At 76 years old, Bloomberg probably has one last chance to have a reasonable shot at the White House. And insiders are keenly aware that a Republican-turned-independent-turned-Democrat will struggle in a party that’s drifted leftward. Also, the billionaire financial tycoon who saw Occupy Wall Street erupt in his city in 2011 when he was mayor will have some explaining to do to a party that’s concerned about wealth disparity.
But in a crowded Democratic primary where everyone moves left, the centrist, self-funding billionaire could have enough money and voters to sustain a long campaign that could last until the 2020 convention.
There’s also hope that, if Bloomberg runs, his activism on guns and climate will mute some of the incoming he would otherwise get from the left. So might the fact that he contributed an estimated $110 million to help 21 Democratic congressional candidates win in November.
“Bloomberg’s kind of money buys a lot of loyalty — or at least silence,” said one top Florida Democrat. “Anyone else would be toast.”
Bloomberg also can spend a lot more of his own personal wealth in the next cycle, with a total net worth around 17 times that of either Schultz or Trump at $51 billion. The problem, though, is that Trump’s wealth was only a small part of his appeal. It was Trump’s status as a relative outsider — a man who never ran for office, who never took part in Beltway politics — that made the connection with disenfranchised voters outside the urban/academic bubbles of the Democratic Party. Yes, Trump’s wealth and self-aggrandizement got him noticed, but his attitude (for better and worse) is what made his political identity.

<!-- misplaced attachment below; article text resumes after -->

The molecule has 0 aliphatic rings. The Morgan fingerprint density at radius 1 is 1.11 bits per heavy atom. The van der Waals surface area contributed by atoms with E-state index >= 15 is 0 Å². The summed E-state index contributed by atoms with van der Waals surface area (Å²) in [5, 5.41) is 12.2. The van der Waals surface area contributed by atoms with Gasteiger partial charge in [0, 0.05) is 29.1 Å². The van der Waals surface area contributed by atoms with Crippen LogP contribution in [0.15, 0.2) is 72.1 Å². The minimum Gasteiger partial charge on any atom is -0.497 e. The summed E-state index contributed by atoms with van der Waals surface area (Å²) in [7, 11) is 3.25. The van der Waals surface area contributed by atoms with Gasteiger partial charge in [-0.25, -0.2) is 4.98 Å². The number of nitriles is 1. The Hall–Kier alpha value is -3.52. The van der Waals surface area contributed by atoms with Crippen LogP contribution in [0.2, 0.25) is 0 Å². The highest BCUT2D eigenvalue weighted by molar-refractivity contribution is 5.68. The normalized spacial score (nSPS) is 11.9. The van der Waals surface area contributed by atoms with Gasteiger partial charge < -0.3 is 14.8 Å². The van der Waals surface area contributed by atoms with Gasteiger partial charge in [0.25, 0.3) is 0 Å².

Bloomberg, on the other hand, has been and remains an ultimate insider. He pulls strings on Wall Street and in Washington, which is no small accomplishment and no evil in itself. But he’s still an insider of the kind that populists love to loathe, even when they’re taking his money. Schultz might actually be the better bet, but he’s not very distinguishable from the litany of Democratic presidential hopefuls except for not having held any political office at all.
Besides, why go for Bloomberg or Schultz at all when progressives can have Bernie or Kamala Harris? The problem for the mega-billionaires in this cycle is that there are too many choices, not too few. They can choose authentic class warriors, rather than those who rent the identity when it suits them.